Friday, November 06, 2020

Tonight's Movie: Wedding Present (1936) - A Kino Lorber Blu-ray Review

Tonight I revisited favorites Cary Grant and Joan Bennett in WEDDING PRESENT (1936).

I first saw WEDDING PRESENT back in 2008 and watched it again for the first time in a dozen years thanks to the new Cary Grant Collection from Kino Lorber.

The Grant Blu-ray collection also includes LADIES SHOULD LISTEN (1934), costarring Frances Drake, and a second film teaming Grant with Bennett, BIG BROWN EYES (1936).

In WEDDING PRESENT Grant and Bennett play Charlie and Rusty, a pair of free-spirited reporters with something of a love-hate relationship.

Early in the film the pair come close to marrying, but Charlie's inability to ever take anything seriously leaves them unable to do something as simple as obtaining the marriage license, and Rusty decides it would be prudent to call off their wedding plans.

Charlie takes on a managerial role at the newspaper and his personality swings in the other direction, becoming unpleasantly dictatorial, and a frustrated Rusty leaves town.  She becomes engaged to stuffy Roger (Conrad Nagel), but soon enough Charlie realizes the error of his ways and tracks Rusty down, with marriage in mind.

I love both Grant and Bennett, but this isn't one of their better efforts.  The somewhat episodic story rambles around; for instance, Gene Lockhart plays an archduke in a few scenes and then disappears from the movie.

Fortunately William Demarest is on hand to kick the last third of the movie into high gear.  He plays Smiles Benson, a gangster determined to repay Charlie for saving his life, and he'll do whatever it takes to help Charlie win back Rusty.  It's a more lighthearted version of a similar type of grateful gangster role played by Lloyd Nolan in the following year's INTERNES CAN'T TAKE MONEY (1937).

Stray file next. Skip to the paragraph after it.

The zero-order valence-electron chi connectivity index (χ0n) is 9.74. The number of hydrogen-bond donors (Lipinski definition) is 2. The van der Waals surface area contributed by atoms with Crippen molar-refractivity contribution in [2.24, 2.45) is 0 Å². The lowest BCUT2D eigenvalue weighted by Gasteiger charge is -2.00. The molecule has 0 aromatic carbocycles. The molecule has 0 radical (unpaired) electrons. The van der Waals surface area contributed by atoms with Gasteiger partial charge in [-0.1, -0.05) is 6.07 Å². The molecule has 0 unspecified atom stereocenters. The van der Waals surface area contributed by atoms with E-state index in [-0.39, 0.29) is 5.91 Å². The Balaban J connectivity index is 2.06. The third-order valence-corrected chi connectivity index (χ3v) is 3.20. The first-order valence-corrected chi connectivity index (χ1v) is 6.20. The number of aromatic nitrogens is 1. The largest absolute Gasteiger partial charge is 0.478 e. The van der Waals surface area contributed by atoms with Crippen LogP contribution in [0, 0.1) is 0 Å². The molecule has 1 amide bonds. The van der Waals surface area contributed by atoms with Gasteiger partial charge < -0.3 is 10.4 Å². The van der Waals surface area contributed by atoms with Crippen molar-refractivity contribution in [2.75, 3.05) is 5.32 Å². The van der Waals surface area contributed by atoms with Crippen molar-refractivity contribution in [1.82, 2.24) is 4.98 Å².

WEDDING PRESENT also anticipates aspects of two of Grant's later movies, HOLIDAY (1938) and HIS GIRL FRIDAY (1940).  In HOLIDAY he would play another character who has trouble taking responsibility seriously, while the battling newspaper reporters anticipate HIS GIRL FRIDAY, which also has Ralph Bellamy playing a role similar to the one played here by Nagel.  

Given my love for Grant, I've sometimes been surprised to return to his films and realize how frequently he played annoying or abrasive characters.  It's a tribute to his charisma that he got away with it so often!  Bennett comes off a little better here, but her poorly written character spends most of the movie not seeming to know what she wants.

WEDDING PRESENT is pleasant enough company for fans of the cast, but in the end it's only a fair-to-middling film.

WEDDING PRESENT was directed by Richard Wallace and filmed in black and white by Leon Shamroy.  It runs 81 minutes.

The Kino Lorber Blu-ray is a good-looking print.  Extras are an audio commentary track by Kat Ellinger and trailers.

Thanks to Kino Lorber for providing a review copy of this Blu-ray. 


Blogger barrylane said...

Bennett and Grant did a second film together, Big Brown Eyes, that is less frenetic, so perhaps to your taste, but we liked both. A lot.

6:17 PM  
Blogger Laura said...

I saw BIG BROWN EYES many years ago but confess I remember little about it. Happily I'll be reviewing it as part of this set so I'll be interested to revisit it as well as compare it to WEDDING PRESENT. Thank you for the feedback!

Best wishes,

11:14 PM  

Post a Comment

<< Home

Newer›  ‹Older